A higher shelf was piled with books – Cynthia Harnett, Rosemary Sutcliffe and a wide range of science fiction and fantasy – Asimov, Heinlein, and Donaldson. A battered, well-thumbed copy of Lord of the Rings held prized position.
As she moved around the outskirts of the room, Cadie continued to pick up items, learning something new about Jo from each one. Stuffed toys, a crystal radio set, posters of Bjorn Borg, Martina Navratilova and television cops Cagney and Lacey lined the walls.
Jo sat down on the edge of the bed. Her emotions were rubbed raw and close to the surface as she watched Cadie exploring. I can’t believe they kept all this stuff, she thought. How could they have stood to look at it all after I left the way I did?
She must have had the most bemused expression on her face because when Cadie turned around to look at Jo, the blonde chuckled and walked over. She crouched down between Jo’s feet, placing her hands on her partner’s knees.
“How are you doing?” Cadie asked, smiling up into uncertain eyes.
“Um, I think my brain is dribbling out my ears,” Jo muttered, provoking a gentle laugh from the blonde.
“I think I like who you were when you lived in this room, Jo-Jo,” she said.
Blue eyes finally focused on her. “You can tell that just from the things in here?” Jo asked.
“I was a rat-bag, Cadie.”
The blonde stood up and let Jo pull her close for a hug. She stroked the long, dark hair as Jo buried her face in Cadie’s shirt.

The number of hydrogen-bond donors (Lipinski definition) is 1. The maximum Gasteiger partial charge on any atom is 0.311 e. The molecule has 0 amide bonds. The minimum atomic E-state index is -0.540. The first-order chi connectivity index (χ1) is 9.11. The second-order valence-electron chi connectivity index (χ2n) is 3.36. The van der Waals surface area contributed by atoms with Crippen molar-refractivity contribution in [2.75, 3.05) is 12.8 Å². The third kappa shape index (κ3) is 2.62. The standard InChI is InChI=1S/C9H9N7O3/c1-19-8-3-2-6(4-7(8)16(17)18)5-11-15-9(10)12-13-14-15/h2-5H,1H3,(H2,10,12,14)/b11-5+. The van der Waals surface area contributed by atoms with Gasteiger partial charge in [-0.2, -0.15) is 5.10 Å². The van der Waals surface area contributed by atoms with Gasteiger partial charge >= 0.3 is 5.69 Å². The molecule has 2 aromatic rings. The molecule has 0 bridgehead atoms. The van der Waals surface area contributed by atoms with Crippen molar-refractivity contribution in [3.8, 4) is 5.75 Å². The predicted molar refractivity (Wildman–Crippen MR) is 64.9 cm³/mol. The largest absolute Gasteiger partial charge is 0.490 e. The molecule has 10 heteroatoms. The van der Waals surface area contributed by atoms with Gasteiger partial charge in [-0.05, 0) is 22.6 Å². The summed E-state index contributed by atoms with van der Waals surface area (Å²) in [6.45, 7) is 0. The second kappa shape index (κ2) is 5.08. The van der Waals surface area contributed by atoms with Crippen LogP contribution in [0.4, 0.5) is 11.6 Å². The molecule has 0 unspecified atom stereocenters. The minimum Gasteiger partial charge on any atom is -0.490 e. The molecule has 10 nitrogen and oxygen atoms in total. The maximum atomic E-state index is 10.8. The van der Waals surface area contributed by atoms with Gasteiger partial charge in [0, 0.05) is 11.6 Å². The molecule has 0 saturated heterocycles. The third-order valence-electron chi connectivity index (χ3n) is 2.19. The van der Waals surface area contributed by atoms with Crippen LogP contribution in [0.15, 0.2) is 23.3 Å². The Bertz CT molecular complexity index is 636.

“You were a teenager, sweetheart. A smart, curious teenager.”
A muffled snort was her reply and Cadie ducked her head to drop a kiss on the top of Jo’s head. “Mmmmmm, that feels good,” Jo said as she wrapped the blonde up tighter.
Maggie found them like that, the sight stopping her in her tracks at the entrance to the bedroom. Neither woman had heard her approach and she spent a few seconds absorbing the reality of a type of relationship with which she’d had utterly no experience.
How can people think of this as a bad thing? she pondered. Look at the love and support they give each other. Everybody should be so lucky.
She leaned against the doorjamb and cleared her throat quietly, disappointed to see the two young women move apart quickly. “You don’t have to do that, you know,” she said matter-of-factly. “I was just thinking what a lovely sight you make.”